Company officials cautioned that favipiravir would be used on the discretion of medical practitioners who would determine when and which patients would qualify to receive the drug.

Doctors treating Covid-19 patients in the country also caution that clinical trials involving larger numbers of volunteers are underway in several countries and their results are still awaited.

Given that over 80 per cent of Covid-19 patients have mild illness that often improves through supportive therapy, “caution is required in interpreting the efficacy of favipiravir based on data from studies where patients receive only favipiravir”, Japanese researchers had said last month after an observational study on 2,100 patients.

Glenmark said it would provide more details from the interim results on Saturday. Its application to CDSCO for restricted emergency use of favipiravir cited these interim results along with several observations from global studies, a senior official said.A document outlining the clinical trial names the All India Institute of Medical Sciences, Raipur, Breach Candy Hospital, Mumbai, and Max Superspeciality Hospital, New Delhi, among other hospitals, as sites for the trial.

read more
GuwahatiNewsSociety

Assam seeks leadership role

Assam seeks leadership role

Assam is seeking to “establish leadership role” in the management of the corona crisis in the country.

State health minister Himanta Biswa Sarma said on Sunday night that the corona crisis had provided the state “with an opportunity for us to establish leadership role of Assam in the nation” because it has overtaken Kerala as far as testing is concerned.

His referring to BJP-ruled Assam to Left-ruled Kerala, the second time in a week since May 24, highlights Assam’s achievement in the ongoing fight against coronavirus that has left the world in turmoil — and affected over 1,300 in the state itself.

The southern state has attracted global praise for its management of the corona crisis, so much so that the Madhya Pradesh government had last week adopted the Kerala model to trace, isolate, test and treat the affected.

While elaborating on Assam’s bid to assume leadership role, Sarma said: “Kerala is praised for its testing. It has done maximum number of tests. It was discussed in almost all national media. Kerala was a case study. But nobody thought that a state like Assam can not only pull past Kerala but convincingly do so in testing.”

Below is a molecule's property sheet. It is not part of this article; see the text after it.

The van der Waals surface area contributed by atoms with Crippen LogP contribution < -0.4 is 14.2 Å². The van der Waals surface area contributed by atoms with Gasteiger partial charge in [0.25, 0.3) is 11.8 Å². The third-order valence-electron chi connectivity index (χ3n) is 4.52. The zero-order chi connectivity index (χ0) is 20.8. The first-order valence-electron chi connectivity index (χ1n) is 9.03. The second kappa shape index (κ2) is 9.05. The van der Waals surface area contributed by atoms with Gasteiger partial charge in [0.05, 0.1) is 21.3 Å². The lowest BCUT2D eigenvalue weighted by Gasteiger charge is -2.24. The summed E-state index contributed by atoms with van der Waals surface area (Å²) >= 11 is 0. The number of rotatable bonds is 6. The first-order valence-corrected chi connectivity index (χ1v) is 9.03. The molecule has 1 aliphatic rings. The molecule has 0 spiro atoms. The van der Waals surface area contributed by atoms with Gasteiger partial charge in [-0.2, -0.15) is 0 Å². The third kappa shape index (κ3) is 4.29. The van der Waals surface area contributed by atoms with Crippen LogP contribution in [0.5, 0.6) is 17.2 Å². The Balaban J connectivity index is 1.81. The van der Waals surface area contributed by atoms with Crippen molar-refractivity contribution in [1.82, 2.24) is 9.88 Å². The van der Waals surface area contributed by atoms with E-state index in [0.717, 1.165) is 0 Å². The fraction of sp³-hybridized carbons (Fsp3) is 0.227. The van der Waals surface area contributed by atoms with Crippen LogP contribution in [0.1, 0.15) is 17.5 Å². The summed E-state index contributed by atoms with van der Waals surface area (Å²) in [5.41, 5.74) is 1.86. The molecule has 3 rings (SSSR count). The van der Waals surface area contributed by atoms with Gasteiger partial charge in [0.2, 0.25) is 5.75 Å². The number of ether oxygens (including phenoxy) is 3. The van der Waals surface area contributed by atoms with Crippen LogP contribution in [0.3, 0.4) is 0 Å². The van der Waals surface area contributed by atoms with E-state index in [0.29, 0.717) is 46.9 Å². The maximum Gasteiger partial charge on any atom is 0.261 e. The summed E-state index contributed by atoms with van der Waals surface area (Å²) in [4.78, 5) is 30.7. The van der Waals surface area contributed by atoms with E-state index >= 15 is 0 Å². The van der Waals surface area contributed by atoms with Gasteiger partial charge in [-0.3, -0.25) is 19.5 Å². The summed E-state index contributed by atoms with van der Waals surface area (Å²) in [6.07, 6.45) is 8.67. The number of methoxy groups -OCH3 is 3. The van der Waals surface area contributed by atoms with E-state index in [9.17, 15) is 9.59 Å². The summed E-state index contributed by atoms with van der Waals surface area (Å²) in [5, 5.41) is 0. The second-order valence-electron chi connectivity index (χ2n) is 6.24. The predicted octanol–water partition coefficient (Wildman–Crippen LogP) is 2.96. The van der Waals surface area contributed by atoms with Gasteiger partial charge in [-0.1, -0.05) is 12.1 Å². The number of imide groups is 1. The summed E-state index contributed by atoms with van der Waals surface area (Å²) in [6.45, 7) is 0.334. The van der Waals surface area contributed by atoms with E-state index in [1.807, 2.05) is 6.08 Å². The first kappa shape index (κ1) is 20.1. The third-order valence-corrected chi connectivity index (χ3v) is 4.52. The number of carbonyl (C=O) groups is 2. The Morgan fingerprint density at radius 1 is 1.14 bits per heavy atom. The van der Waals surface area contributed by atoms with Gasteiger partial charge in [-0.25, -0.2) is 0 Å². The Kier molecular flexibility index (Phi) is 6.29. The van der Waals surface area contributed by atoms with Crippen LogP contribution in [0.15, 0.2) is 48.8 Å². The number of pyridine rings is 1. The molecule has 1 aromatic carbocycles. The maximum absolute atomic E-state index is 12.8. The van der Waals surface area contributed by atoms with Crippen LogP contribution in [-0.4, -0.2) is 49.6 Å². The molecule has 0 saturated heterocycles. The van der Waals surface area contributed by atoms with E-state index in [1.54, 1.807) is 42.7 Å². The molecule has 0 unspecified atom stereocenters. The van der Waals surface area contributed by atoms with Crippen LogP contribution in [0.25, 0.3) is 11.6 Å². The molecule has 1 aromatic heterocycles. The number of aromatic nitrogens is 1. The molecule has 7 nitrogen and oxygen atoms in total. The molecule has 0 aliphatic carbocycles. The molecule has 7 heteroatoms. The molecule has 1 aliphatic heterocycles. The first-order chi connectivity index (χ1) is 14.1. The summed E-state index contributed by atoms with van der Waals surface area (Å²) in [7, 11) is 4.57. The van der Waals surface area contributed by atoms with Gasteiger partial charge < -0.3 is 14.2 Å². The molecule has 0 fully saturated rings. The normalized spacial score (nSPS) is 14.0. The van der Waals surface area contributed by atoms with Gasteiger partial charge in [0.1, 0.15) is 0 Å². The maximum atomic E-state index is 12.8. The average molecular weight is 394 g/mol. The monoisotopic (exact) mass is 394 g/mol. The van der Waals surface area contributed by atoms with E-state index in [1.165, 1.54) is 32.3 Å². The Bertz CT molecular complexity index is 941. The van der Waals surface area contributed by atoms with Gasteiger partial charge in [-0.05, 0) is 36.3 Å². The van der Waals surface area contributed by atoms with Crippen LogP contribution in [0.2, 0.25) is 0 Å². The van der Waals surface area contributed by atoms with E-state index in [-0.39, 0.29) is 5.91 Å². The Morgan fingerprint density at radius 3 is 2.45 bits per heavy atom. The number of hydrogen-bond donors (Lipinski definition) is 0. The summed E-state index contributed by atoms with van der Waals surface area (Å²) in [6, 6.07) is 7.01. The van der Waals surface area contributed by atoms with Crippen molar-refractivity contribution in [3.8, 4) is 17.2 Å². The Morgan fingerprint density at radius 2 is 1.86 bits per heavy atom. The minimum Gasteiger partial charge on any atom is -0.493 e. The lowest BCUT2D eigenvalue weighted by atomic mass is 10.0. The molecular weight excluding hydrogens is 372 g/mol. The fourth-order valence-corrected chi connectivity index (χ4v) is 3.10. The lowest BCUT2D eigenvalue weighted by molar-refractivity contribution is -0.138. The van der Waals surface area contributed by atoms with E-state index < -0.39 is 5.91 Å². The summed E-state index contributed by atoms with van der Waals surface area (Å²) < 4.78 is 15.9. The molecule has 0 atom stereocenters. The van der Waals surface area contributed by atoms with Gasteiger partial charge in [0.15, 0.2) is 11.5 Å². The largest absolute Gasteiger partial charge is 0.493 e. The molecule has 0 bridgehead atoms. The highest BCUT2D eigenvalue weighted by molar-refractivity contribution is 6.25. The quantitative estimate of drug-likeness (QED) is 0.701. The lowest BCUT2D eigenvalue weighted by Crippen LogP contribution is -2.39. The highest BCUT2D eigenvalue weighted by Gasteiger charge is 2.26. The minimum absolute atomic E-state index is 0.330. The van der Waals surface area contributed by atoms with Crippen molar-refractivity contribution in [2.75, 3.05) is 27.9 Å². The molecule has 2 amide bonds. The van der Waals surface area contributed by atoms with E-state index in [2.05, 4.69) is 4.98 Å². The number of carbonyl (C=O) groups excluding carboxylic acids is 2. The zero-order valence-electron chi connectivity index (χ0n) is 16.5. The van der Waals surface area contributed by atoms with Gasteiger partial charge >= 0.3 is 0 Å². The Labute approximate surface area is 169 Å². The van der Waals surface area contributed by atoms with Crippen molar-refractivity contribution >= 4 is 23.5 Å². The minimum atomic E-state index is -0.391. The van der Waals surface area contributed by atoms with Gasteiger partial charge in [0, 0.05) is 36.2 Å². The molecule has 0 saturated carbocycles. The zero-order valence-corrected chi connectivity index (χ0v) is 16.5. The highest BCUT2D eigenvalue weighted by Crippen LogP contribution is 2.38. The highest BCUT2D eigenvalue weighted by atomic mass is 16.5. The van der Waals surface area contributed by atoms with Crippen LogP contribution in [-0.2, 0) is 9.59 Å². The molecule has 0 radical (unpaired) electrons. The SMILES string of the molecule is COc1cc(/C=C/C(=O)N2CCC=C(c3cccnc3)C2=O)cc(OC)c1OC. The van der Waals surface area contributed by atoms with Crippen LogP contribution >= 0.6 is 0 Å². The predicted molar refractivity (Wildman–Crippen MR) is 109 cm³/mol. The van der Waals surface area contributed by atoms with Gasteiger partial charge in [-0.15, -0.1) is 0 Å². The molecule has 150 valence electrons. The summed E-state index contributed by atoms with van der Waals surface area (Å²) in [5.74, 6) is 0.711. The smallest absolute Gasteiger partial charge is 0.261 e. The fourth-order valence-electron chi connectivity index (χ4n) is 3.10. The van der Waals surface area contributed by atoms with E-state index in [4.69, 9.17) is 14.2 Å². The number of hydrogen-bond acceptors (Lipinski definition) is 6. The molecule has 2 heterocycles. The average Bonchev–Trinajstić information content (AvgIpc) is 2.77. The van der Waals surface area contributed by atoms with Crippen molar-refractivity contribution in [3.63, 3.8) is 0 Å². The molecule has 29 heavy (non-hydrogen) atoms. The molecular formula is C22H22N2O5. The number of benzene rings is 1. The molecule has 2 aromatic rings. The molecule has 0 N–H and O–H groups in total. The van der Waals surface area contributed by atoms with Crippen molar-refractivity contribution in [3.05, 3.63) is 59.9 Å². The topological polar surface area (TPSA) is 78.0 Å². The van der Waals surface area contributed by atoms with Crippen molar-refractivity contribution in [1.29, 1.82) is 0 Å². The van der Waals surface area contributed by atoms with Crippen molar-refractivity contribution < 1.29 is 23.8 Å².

Continuing the comparison, Sarma said: “Kerala’s infrastructure is known for last 60 years, Assam’s infrastructure is known for three to four years. But today they have completed roughly 70,000 tests although they were testing since March. We did 1 lakh tests in in May. I don’t know the circumstances but with equal number of patients, we have overtaken Kerala and convincingly. And it will be difficult to catch up with us because we are ramping up further. We will be definitely doing 2 lakh test by June 15. We are ahead of many states.”

The first time Sarma compared Assam to Kerala was on May 24. He had tweeted: “In a strong testimony to excellent team work and our steely resolve to do the best in a crisis like Covid-19, I am humbled to share that Assam has carried out 55,862 tests so far. This is higher than Kerala’s (52771), a state known for its healthcare excellence.”

Assam’s capacity to respond to the unfolding situation has manifold even though they started in March, he said, adding the number of testing labs has gone up to eight from one in March and will reach 12 by next week.

“We have placed over 2.25 lakh people in quarantine. Most of our cases are imported but there is no community transmission. We have through community surveillance checked 29,771 villages but found no positive case. We started by treating Covid patients in our medical colleges in March but today we treat them in all district civil hospitals and now we will treat them in model hospitals at the block level. Today, we have

facilities to treat 5,000 patients,” he said.

Disclosing the way forward, he said by June 10 they will try to reduce the number of days in institutional quarantine to four days from seven days. “They will be allowed to go if they test negative. This will save us money and open up more space. However, they will have to do the 10-day mandatory quarantine at home,” he said.

read more
KolkataNewsSociety

Domestic help in unfamiliar space

Domestic help in unfamiliar space

Domestic workers, who keep many a home running in the country, have entered uncharted territory with the phased easing of the lockdown.

At least one complex in Calcutta has told residents not to share domestic help, which has prompted some to put in place 12-hour shifts that entail higher pay.

The directive not to share help is prompted by the need to minimise the chance of wider transmission of the coronavirus by one possible asymptomatic carrier to multiple households in the complex.

However, probably unwittingly, the order also shakes up the Indian household economics that is not always viewed as a model of equity in spite of offering some advantages to both sides.

On one hand, the sharing of hands allows domestic workers to earn more; on the other, it makes the services affordable for the employer. But a view also exists that the remuneration has been kept low for the unorganised sector with little bargaining power.